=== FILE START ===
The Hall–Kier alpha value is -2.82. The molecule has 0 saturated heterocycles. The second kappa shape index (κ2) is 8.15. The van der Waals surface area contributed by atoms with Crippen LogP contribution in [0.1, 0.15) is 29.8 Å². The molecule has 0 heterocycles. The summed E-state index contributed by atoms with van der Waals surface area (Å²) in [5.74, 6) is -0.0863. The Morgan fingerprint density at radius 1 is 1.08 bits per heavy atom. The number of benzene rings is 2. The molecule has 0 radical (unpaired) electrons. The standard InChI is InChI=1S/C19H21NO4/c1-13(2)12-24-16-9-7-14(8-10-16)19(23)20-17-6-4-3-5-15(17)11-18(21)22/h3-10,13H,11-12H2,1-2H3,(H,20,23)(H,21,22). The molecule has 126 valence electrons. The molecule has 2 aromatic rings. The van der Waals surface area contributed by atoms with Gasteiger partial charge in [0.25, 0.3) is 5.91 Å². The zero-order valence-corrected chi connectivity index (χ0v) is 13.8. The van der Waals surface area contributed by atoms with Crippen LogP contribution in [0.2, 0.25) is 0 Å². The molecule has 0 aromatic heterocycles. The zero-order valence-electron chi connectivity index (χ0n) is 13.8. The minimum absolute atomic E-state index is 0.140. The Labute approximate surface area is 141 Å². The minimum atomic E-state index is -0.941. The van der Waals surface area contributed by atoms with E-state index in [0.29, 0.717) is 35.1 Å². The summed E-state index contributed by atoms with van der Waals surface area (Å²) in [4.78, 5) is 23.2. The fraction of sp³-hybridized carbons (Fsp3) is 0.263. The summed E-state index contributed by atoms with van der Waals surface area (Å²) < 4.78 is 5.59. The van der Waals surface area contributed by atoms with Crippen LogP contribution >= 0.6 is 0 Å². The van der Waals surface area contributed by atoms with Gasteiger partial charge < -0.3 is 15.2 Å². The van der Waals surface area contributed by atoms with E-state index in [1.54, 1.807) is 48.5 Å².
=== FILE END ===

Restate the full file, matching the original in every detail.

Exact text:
The Hall–Kier alpha value is -2.82. The molecule has 0 saturated heterocycles. The second kappa shape index (κ2) is 8.15. The van der Waals surface area contributed by atoms with Crippen LogP contribution in [0.1, 0.15) is 29.8 Å². The molecule has 0 heterocycles. The summed E-state index contributed by atoms with van der Waals surface area (Å²) in [5.74, 6) is -0.0863. The Morgan fingerprint density at radius 1 is 1.08 bits per heavy atom. The number of benzene rings is 2. The molecule has 0 radical (unpaired) electrons. The standard InChI is InChI=1S/C19H21NO4/c1-13(2)12-24-16-9-7-14(8-10-16)19(23)20-17-6-4-3-5-15(17)11-18(21)22/h3-10,13H,11-12H2,1-2H3,(H,20,23)(H,21,22). The molecule has 126 valence electrons. The molecule has 2 aromatic rings. The van der Waals surface area contributed by atoms with Gasteiger partial charge in [0.25, 0.3) is 5.91 Å². The zero-order valence-corrected chi connectivity index (χ0v) is 13.8. The van der Waals surface area contributed by atoms with Crippen LogP contribution in [0.2, 0.25) is 0 Å². The molecule has 0 aromatic heterocycles. The zero-order valence-electron chi connectivity index (χ0n) is 13.8. The minimum absolute atomic E-state index is 0.140. The Labute approximate surface area is 141 Å². The minimum atomic E-state index is -0.941. The van der Waals surface area contributed by atoms with E-state index in [0.29, 0.717) is 35.1 Å². The summed E-state index contributed by atoms with van der Waals surface area (Å²) in [4.78, 5) is 23.2. The fraction of sp³-hybridized carbons (Fsp3) is 0.263. The summed E-state index contributed by atoms with van der Waals surface area (Å²) < 4.78 is 5.59. The van der Waals surface area contributed by atoms with Crippen LogP contribution >= 0.6 is 0 Å². The van der Waals surface area contributed by atoms with Gasteiger partial charge < -0.3 is 15.2 Å². The van der Waals surface area contributed by atoms with E-state index in [1.54, 1.807) is 48.5 Å².